Notes: (1) Issuers should note that the minimum prescribed percentage of securities must remain in public hands at all times. If the percentage falls below the minimum, the Exchange reserves the right to suspend trading until appropriate steps have been taken to restore the minimum percentage of securities in public hands. In this connection, the Exchange will normally require suspension of trading in an issuer’s securities where the percentage of its public float falls below 15% (or 10% in the case of an issuer that has been granted a public float waiver under rule 8.08(1)(d) at the time of listing)
(2) Where the percentage has fallen below the minimum, the Exchange may refrain from suspension if the Exchange is satisfied that there remains an open market in the securities and either:
(a) the shortfall in the prescribed percentage arose purely from an increased or newly acquired holding of the listed securities by a person who is, or after such acquisition becomes, a connected person only because he is a substantial shareholder of the issuer and/or any of its subsidiaries. Such substantial shareholder must not be a controlling shareholder or single largest shareholder of the issuer. He must also be independent of the issuer, directors and any other substantial shareholders of the issuer and must not be a director of the issuer. If the substantial shareholder has any representative on the board of directors of the issuer, he must demonstrate that such representation is on a non-executive basis. In general, the Exchange would expect this to apply to holdings of the listed securities by institutional investors with a wide spread of investments other than in the listed securities concerned. Holdings of the listed securities by venture capital funds which have been involved in the management of the issuer before and/or after listing would not qualify. It is the responsibility of the issuer to provide sufficient information to the Exchange to demonstrate the independence of such substantial shareholder and to inform the Exchange of any change in circumstances which would affect his independence as soon as it becomes aware of such change; or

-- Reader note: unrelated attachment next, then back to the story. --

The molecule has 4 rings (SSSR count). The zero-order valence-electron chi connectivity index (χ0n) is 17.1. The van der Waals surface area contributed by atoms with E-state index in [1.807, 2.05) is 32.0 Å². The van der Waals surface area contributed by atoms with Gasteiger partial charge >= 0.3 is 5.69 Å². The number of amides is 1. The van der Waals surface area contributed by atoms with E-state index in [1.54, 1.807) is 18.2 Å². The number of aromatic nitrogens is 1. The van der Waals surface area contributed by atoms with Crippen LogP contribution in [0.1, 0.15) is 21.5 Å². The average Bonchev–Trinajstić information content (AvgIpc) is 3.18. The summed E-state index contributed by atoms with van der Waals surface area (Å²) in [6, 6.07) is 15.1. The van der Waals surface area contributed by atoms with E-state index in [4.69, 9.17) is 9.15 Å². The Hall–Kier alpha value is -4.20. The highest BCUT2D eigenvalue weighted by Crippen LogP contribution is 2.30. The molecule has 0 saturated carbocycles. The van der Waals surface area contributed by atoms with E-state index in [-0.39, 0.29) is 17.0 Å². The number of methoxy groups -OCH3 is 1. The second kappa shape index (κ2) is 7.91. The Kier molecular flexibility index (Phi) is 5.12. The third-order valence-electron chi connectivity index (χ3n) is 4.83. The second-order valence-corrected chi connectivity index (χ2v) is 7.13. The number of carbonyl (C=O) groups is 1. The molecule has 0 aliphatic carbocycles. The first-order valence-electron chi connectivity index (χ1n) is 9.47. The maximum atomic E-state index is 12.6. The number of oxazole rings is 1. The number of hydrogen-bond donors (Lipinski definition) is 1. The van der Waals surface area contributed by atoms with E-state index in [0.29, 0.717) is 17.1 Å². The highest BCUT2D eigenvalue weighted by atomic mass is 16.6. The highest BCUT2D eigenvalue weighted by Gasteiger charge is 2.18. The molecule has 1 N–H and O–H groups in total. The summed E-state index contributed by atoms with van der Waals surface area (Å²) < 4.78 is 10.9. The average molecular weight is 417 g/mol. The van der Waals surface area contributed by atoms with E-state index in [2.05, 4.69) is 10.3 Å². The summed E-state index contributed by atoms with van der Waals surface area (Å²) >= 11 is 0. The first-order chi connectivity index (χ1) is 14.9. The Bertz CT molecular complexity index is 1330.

(b) the issuer and the controlling shareholder(s) or single largest shareholder undertake to the Exchange to take appropriate steps to ensure restoration of the minimum percentage of securities to public hands within a specified period which is acceptable to the Exchange. (3) At any time when the percentage of securities in public hands is less than the required minimum, and the Exchange has permitted trading in the securities to continue, the Exchange will monitor closely all trading in the securities to ensure that a false market does not develop and may suspend the securities if there is any unusual price movement.
(c) Notwithstanding the requirement that the minimum prescribed percentage of securities must at all times remain in public hands, the Exchange may consider granting a temporary waiver to an issuer which is the subject of a general offer under the Takeovers Code (including a privatisation offer), for a reasonable period after the close of the general offer to restore the percentage. The issuer must restore the minimum percentage of securities in public hands immediately after the expiration of the waiver, if granted.
(d) The Exchange may, at its discretion, accept a lower percentage of between 15% and 25% in the case of issuers with an expected market capitalisation at the time of listing of over HK$10,000,000,000, where it is satisfied that the number of securities concerned and the extent of their distribution would enable the market to operate properly with a lower percentage, and on condition that the issuer will make appropriate disclosure of the lower prescribed percentage of public float in the initial listing document and confirm sufficiency of public float in successive annual reports after listing (see rule 13.35). Additionally, a sufficient portion (to be agreed in advance with the Exchange) of any securities intended to be marketed contemporaneously within and outside Hong Kong must normally be offered in Hong Kong;